Eternal seemed those boyhood days so wistful to recall,
The times we splashed in little streams and scaled the factory wall -
The tireless games of Tick and Pass - the summer cricket fought -
The magic hours of winter fun the sudden snowfall brought.
Those darkened nights held treasured light unique in memory laid,
The hidden thrills of Hide and Seek and other games we played.
Through the dim-lit streets of then, excited souls would run,
When Taplatch rapped his victim door the evening chase begun.
Those dens of frolic, random romps, the cobbled courtyard crowned,
And there amidst the bandit gloom the latest scheme went round.
Skilly Levi, one, two, thee - coming ready or not -
The backstreet chase was under way - the winter's chill forgot.
Beneath the gaslamp's crooked arm, it's spreading amber ray,
The game of Ticky off the Ground a nightly group would play -
Leapfrog by the old school gated - Jack Shine the Light -
The paths of freedom brought us joy throughout the endless night.
Down the carefree slopes of then a happy sledge would ride,
And earlobes tingled to the boil upon the moonlit slide.
Towards the towering gable end a wandering band would slow,
Pause to gather winter's fruits and splat the wall with snow,
And there upon the corner step where passed the hardship crowd,
Enshrouded in November mist the tattered Guy sat proud.
Skilly Levi, one, two, three - coming ready or not -
The backstreet chase was under way - the winter's chill forgot.
Securing warmth surrounds the spot and charcoal smiles amazed,
And crackling wonder gathered round to where the bonfire blazed.
Closer towards the dwindling flame a faithful few would stay,
To nurture out the dying sparks and prod the night away.
Those Backs behind the huddled row where many a venture trailed,
The sloping pantries, open yards. the prowls of mischief hailed.
Often by the crumbling gate the rascal deed was cursed,
And from the lighted corner shop the culprit band dispersed.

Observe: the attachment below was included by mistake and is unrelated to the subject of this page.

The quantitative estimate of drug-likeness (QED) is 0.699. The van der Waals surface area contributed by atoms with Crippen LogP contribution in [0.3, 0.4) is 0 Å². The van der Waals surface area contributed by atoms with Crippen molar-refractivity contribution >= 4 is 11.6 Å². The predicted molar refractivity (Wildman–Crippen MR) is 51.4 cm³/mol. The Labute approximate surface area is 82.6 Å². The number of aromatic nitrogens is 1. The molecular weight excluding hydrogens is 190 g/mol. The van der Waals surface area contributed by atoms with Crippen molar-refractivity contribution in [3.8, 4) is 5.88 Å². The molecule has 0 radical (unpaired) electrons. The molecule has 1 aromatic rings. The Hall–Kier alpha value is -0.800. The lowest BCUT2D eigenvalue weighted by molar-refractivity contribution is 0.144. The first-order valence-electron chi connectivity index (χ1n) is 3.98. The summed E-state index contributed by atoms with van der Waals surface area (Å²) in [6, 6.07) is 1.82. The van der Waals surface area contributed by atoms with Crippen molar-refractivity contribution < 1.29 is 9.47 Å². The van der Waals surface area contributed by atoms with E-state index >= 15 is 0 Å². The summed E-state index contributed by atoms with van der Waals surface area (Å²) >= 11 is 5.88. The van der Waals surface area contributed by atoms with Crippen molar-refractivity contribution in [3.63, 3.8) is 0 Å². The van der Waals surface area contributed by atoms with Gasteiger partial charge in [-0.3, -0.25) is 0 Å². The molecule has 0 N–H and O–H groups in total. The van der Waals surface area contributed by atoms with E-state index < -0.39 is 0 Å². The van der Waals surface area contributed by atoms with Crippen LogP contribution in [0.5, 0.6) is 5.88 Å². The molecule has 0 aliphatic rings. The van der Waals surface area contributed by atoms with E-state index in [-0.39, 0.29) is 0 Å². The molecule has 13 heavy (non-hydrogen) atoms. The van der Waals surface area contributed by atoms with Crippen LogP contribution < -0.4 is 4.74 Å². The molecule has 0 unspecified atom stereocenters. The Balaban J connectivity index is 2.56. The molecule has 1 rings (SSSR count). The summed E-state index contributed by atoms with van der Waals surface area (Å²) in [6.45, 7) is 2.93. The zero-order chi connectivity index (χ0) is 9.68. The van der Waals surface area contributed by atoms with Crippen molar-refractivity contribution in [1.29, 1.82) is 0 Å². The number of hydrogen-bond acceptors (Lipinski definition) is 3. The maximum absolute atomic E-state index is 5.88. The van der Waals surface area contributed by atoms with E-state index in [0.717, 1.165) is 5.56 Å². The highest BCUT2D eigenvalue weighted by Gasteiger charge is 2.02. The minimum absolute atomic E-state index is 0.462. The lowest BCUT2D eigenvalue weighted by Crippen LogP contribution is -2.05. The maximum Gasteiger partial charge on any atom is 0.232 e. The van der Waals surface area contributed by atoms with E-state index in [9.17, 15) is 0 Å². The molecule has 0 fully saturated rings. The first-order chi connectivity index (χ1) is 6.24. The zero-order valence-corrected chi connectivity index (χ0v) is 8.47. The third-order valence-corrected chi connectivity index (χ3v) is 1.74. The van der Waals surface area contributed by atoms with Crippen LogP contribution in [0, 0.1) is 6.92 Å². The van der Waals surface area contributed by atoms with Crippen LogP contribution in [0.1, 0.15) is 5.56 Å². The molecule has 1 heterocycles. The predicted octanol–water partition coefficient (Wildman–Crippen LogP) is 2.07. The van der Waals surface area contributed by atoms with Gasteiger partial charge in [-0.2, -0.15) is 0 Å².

But the doorstep scoundrel stood to shine and angels came to see,
When heaven pulsed a festive joy upon the Christmas tree.
Skilly Levi, one, two, three - coming ready or not -
The backstreet chase was under way - the winter's chill forgot.
Bent to beat the fading light, the grey October close.
Higher up the chestnut trail our busy missions rose,
And full returned, the bounty shared, the polished prize was wheeled -
A few jagged shells at random strewn the morning light revealed.
From early eve until the pitch a hearty game we played,
Till bedtime called us home at last and peace patrolled the shade,
Then up and down the narrow street - across the midden mound,
Each entry echoed through the night that old familiar sound -
Skilly Levi, one, two, three - coming ready or not -
The backstreet chase was under way - the winter's chill forgot.

Smile Unforgettable.

The smile was unforgettable,
Unfading, deep and rare
It spoke of generosity
And beamed with human care.
I knew him well and proudly
Was honoured by his life -
His smile was warm and gentle
In a world of human strife.
I watched him play and wondered
How such a gentle soul
Could have the grit and passion
To fight for a try or goal
And still he smiled no matter,
Regardless or in spite
From ear to ear so bashfully
Like a beacon in the night.
I knew him well and honestly
Was lifted by his gaze -
His shy and calm demeanor
And kind and thoughtful ways.
I wondered where he came from
And what made him glow
With humble, sweet sincerity
Those happy years ago.
Such was my impression
And admiration then
He stood apart in many ways
From most other men.
His visage calm and constant
Assuring, fixed and bright -
His frame relaxed and postured
And eyes full of light.
I knew him well and blessedly
Loved the man I knew
For his sympathetic nature
And heart good and true -
His smile is everlasting -
His soul will linger on
Through the darkness of this rueful world
Long after he is gone.

Sometimes on a Sunday.

Sometimes on a Sunday
If a house ran out of food
In Ince it was a tragedy
For the common multitude.
There's nothing worse than hunger
And the gnawings of the gut
And you can't do nowt about it
When all the shops are shut.
Tis then we used the Back Door
Of the local corner shop
For Cow and Gate for the baby
When her crying wouldn't stop
"Mi mam said can you serve us with"
Is what we meekly said
"With a jar of bramble seedless jam
And a thin sliced loaf of bread" -
A bottle of milk - five woodbines,
As the time was getting late -
They wrapped it up in paper
And put it on the slate.
Thank God for the local Back Door
And the grocer's sigh and frown -